The other co-op features aside from the Aggro system include dragging downed teammates to cover to perform medic duties, parachuting into missions strapped together, boosting each other up walls, a 360 degree “back to back” shooting gallery mode which occurs automatically at sometimes awkward locations each mission, and a useless system of high fives and head smacks for character building. The healing/dragging mechanic being is a highlight which incentivizes cooperation and forces players to consider each other while making decisions, lest you both die and restart from a checkpoint.

I can recommend this game to shooter fans, with a few reservations. The weapon and powerup system has a bit of depth and should provide some nice options and replay. It’s best to pay little attention to the story while you enjoy some of the better action set pieces, though the campaign is short. While this game works best with a friend, the partner AI is competent and the game can be enjoyed alone. There is also an online versus mode which requires an EA account, and was therefore completely ignored.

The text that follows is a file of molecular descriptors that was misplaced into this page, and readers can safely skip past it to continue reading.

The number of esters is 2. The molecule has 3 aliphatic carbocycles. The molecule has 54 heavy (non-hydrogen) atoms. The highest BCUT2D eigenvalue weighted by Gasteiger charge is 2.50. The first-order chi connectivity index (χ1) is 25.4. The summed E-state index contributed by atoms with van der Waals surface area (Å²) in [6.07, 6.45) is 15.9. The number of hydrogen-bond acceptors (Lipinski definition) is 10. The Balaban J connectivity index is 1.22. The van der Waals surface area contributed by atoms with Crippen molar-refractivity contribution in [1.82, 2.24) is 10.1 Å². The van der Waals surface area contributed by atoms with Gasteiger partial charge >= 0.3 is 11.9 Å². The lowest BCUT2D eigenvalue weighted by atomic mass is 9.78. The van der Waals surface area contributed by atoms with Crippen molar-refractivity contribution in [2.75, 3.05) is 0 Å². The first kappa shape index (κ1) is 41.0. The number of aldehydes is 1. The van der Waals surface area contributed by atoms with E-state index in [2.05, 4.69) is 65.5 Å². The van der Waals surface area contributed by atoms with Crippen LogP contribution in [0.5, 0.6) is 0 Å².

Still Not Perfect*

I'm retooling P* (again) starting today. The plan is as such: game and likely movie reviews and impressions, 500 words or so each. Trying to keep it short to avoid rants, overly technical discussion, history etcetera if I can help it (not likely). Just how it is and whyI dis/like it.

It'll probably take a few posts for me to get into things and fiddle with the look of this site/work out hosting issues. Good luck with all this.

I just noticed the "Edit Post" window for the blog tool is a fixed size. Maybe instead of looking for 500 words I'll just try and keep each post from filling up the text entry box. Easier than writing and editing in an outside program and copypasting anyways.